In 1948, President Harry S. Truman signed an executive order desegregating the armed forces. Tragically, Miller was unable to celebrate. His tour of the homefront after Pearl Harbor eventually came to an end, and he was redeployed to the Pacific theater. His ship was sunk by a Japanese torpedo Nov. 24, 1943, at the Battle of Makin. Miller, 22, was not among the survivors.

Doris Miller' Memorial
A team of scholars, community leaders, artists and legislators dedicated years of effort to realize the Doris Miller Memorial in Waco, seen here under construction.


A Permanent Legacy

Miller’s name continued to be heard long after his death in rallies, churches and other facilities where people gathered.

“Every time that a civil rights leader in the late 1940s talked about the great military service of African Americans throughout history,” they brought Miller’s name forward,” Parrish says, “as a hero, but also as a real catalyst to the ongoing civil rights movement and the success it achieved.”

Miller became a hero to millions of Black Americans, including Eddie Bernice Johnson, who was a young Wacoan at the time. Johnson is now the U.S. Representative for the 30th Congressional District of Texas.

Doris Miller Statue
Attendees pose with the statue of Doris Miller at the Doris Miller Memorial dedication in Waco, December 7, 2018.

Attendees pose with the statue of Doris Miller at the Doris Miller Memorial dedication in Waco, December 7, 2018.

“To have this man do what he did to save this nation, knowing what he had been through as a Black man, to put your nation above personal treatment,” Johnson says. “He was willing to give his life to save his superiors. I don’t know that there is a higher giving of one’s talent.”

Johnson has carried the mantle begun by past legislators to present Miller with the Medal of Honor, the Navy’s highest award. Those efforts continue, and awareness of Miller’s legacy is gaining momentum.

Efforts to build a Waco memorial to Miller began in earnest more than a decade ago. Parrish provided historical perspective to the project by writing a Miller history for the Request for Proposals for a sculpture, which now graces the memorial along MLK Drive in Waco. Parrish partnered with Cutrer upon discovering the lack of a scholarly biography of Miller.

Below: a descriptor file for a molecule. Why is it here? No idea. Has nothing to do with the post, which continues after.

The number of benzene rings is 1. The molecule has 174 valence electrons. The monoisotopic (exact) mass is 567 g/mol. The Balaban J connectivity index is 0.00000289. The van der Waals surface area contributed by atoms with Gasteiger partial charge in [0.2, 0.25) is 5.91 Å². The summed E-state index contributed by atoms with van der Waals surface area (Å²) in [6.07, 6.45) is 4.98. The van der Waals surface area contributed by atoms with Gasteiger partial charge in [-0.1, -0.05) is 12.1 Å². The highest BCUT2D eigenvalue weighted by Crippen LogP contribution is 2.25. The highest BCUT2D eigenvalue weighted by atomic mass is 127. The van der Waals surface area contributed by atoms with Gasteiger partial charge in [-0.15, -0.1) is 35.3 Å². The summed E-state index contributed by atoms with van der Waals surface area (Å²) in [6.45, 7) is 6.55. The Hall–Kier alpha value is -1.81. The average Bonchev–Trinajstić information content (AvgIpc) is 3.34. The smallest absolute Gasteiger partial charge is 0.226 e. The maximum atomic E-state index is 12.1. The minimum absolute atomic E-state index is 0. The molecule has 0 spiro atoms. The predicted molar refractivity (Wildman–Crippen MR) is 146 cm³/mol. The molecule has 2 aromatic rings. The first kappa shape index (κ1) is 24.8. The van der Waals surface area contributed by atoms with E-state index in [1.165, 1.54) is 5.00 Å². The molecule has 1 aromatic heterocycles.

“We wanted the book release in conjunction with the unveiling of the statue, but I had no idea what it would turn into. It became a much bigger story,” Parrish says.

“His story, his impact and his influence should become even greater and even more permanent for future generations.”

The Doris Miller Memorial was dedicated in 2018. The book, Doris Miller, Pearl Harbor and the Birth of the Civil Rights Movement, provided scholarly heft to efforts to honor him.

Unbeknownst to Parrish, the U.S. Navy was also considering ways they could elevate Miller’s name and legacy. The Navy had honored Miller in 1973 with the christening of the USS Miller, a destroyer escort ship. Modly, however, had his sights on something larger.

The Gerald R. Ford Class — America’s latest aircraft carrier class — are modern, nuclear-powered supercarriers staffed by thousands. No supercarrier had ever before been named for a sailor, but that changed at the USS Doris Miller naming ceremony in 2020 when a messman was elevated alongside U.S. presidents.

Michael Parrish
Michael Parrish, Ph.D.

Parrish and Cutrer were invited to the naming ceremony in which Modly read a selection from their book. Parrish was unable to attend, but it was a meaningful moment for him and for others who, decades prior, had carried the torch to honor Miller.

The USS Doris Miller is scheduled to be laid down in 2026, launched in 2029 and commissioned in 2032. It will be the fourth supercarrier in the Ford class, following the USS Gerald R. Ford (commissioned in 2017), the USS John F. Kennedy (launched in 2019) and the USS Enterprise (currently under construction).

Closer to home, the Doris Miller Memorial with its dramatic Miller statue against the backdrop of the Brazos River and the forthcoming vessel serve to more fully illuminate the impact of a man who overcame racism, helped a nation more fully live out its founding ideals and made the ultimate sacrifice for his country.

“Doris Miller’s legacy is huge and permanent,” Parrish says, “His story, his impact and his influence should become even greater and even more permanent for future generations.”